Description: "The Shallon is the production of a shrub which I have heretofore taken to be a species of loral and mentioned as abounding in this neighbourhood and that the Elk fed much on it's leaves. It generally rises to the hight of 3 feet but not unusually attains to that of 5 feet. It grows very thick and is from the size of a goos quill to that of a man's thumb, celindric, the bark of the older or larger part of the stock is of a redish brown colour while that of the younger branches and succulent shoots are red where most exposed to the sun and green elsewhere." [Lewis. 1806 Feb 8] (Thwaites. 1904. Vol. 4, Part 1, p. 52.)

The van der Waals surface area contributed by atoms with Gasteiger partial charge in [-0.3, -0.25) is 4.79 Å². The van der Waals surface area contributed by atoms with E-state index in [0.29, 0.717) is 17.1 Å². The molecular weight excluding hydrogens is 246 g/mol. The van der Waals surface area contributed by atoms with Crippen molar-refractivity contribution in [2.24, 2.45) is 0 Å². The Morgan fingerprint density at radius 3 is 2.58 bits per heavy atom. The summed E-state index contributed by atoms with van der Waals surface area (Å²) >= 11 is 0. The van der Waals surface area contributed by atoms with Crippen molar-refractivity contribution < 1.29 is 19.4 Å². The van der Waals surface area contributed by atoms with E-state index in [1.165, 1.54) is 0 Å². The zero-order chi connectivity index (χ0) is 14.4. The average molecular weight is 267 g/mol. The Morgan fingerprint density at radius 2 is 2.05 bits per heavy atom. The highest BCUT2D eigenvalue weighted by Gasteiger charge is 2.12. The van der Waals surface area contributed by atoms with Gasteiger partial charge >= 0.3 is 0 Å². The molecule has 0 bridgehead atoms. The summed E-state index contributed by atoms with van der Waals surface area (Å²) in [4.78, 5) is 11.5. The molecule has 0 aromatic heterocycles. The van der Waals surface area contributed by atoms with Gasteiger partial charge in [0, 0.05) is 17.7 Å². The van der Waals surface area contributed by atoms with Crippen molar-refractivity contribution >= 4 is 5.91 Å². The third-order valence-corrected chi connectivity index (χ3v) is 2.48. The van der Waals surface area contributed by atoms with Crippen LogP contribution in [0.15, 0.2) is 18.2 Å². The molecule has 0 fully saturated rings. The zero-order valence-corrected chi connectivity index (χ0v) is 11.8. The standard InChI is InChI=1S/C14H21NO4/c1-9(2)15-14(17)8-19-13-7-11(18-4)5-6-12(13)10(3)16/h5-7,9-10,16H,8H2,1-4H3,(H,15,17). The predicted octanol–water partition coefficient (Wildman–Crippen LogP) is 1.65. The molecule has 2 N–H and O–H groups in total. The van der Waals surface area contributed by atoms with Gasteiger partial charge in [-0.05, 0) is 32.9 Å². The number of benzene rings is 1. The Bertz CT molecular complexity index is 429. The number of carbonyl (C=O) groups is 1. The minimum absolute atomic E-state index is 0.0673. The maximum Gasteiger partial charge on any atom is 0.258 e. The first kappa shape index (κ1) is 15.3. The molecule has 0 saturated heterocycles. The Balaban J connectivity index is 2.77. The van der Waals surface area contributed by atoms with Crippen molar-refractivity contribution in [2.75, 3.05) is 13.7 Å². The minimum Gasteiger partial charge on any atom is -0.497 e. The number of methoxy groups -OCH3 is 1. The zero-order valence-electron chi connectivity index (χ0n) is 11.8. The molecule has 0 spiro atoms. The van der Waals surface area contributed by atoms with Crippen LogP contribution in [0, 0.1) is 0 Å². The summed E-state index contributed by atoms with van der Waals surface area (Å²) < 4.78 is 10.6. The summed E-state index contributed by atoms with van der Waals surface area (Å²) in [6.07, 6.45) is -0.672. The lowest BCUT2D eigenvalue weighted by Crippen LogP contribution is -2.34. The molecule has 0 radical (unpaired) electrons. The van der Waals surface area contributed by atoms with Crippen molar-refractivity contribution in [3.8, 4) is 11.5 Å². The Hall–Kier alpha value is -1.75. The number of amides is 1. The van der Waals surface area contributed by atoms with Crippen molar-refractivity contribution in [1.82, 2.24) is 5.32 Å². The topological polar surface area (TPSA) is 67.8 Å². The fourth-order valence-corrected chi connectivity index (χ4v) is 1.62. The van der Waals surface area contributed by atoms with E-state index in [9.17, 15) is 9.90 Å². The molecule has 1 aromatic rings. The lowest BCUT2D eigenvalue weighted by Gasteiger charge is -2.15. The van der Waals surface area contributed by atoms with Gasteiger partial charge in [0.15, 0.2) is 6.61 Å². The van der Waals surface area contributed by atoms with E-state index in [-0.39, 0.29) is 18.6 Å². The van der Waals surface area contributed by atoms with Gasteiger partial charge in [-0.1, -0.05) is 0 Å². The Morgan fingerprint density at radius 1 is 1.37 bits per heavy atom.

Journal Entry 1806 Jan 20: "This morning we sent out two parties of hunters in different directions. Soon after we were visited by two Clatsopmen and a woman, who brought several articles to trade…." (Lewis. 1814. Vol. 2, p. 125.)
Notes: Salal is related to rhododendron. It is not as tall, but forms impenetrable thickets. The berries are edible and Native Americans used the leaves for tea. Salal contains methyl salicylate, a mild painkiller.